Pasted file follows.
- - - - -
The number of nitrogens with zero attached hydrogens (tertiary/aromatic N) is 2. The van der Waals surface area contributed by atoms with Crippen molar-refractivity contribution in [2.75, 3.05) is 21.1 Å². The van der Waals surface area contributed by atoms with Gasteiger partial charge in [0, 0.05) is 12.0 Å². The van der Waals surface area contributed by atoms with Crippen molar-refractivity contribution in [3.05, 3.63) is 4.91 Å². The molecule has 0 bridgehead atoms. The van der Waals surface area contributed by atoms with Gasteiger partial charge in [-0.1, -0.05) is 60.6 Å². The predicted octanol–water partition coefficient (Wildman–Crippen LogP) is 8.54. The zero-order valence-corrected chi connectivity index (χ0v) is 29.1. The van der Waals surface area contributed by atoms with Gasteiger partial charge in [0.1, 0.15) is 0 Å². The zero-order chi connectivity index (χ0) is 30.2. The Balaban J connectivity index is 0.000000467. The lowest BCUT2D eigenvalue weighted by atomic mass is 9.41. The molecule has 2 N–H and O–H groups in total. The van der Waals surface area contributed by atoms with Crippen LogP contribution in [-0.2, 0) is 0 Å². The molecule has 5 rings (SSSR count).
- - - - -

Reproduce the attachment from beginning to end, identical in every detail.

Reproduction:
The number of nitrogens with zero attached hydrogens (tertiary/aromatic N) is 2. The van der Waals surface area contributed by atoms with Crippen molar-refractivity contribution in [2.75, 3.05) is 21.1 Å². The van der Waals surface area contributed by atoms with Gasteiger partial charge in [0, 0.05) is 12.0 Å². The van der Waals surface area contributed by atoms with Crippen molar-refractivity contribution in [3.05, 3.63) is 4.91 Å². The molecule has 0 bridgehead atoms. The van der Waals surface area contributed by atoms with Gasteiger partial charge in [-0.1, -0.05) is 60.6 Å². The predicted octanol–water partition coefficient (Wildman–Crippen LogP) is 8.54. The zero-order valence-corrected chi connectivity index (χ0v) is 29.1. The van der Waals surface area contributed by atoms with Gasteiger partial charge in [0.1, 0.15) is 0 Å². The zero-order chi connectivity index (χ0) is 30.2. The Balaban J connectivity index is 0.000000467. The lowest BCUT2D eigenvalue weighted by atomic mass is 9.41. The molecule has 2 N–H and O–H groups in total. The van der Waals surface area contributed by atoms with Crippen LogP contribution in [-0.2, 0) is 0 Å². The molecule has 5 rings (SSSR count).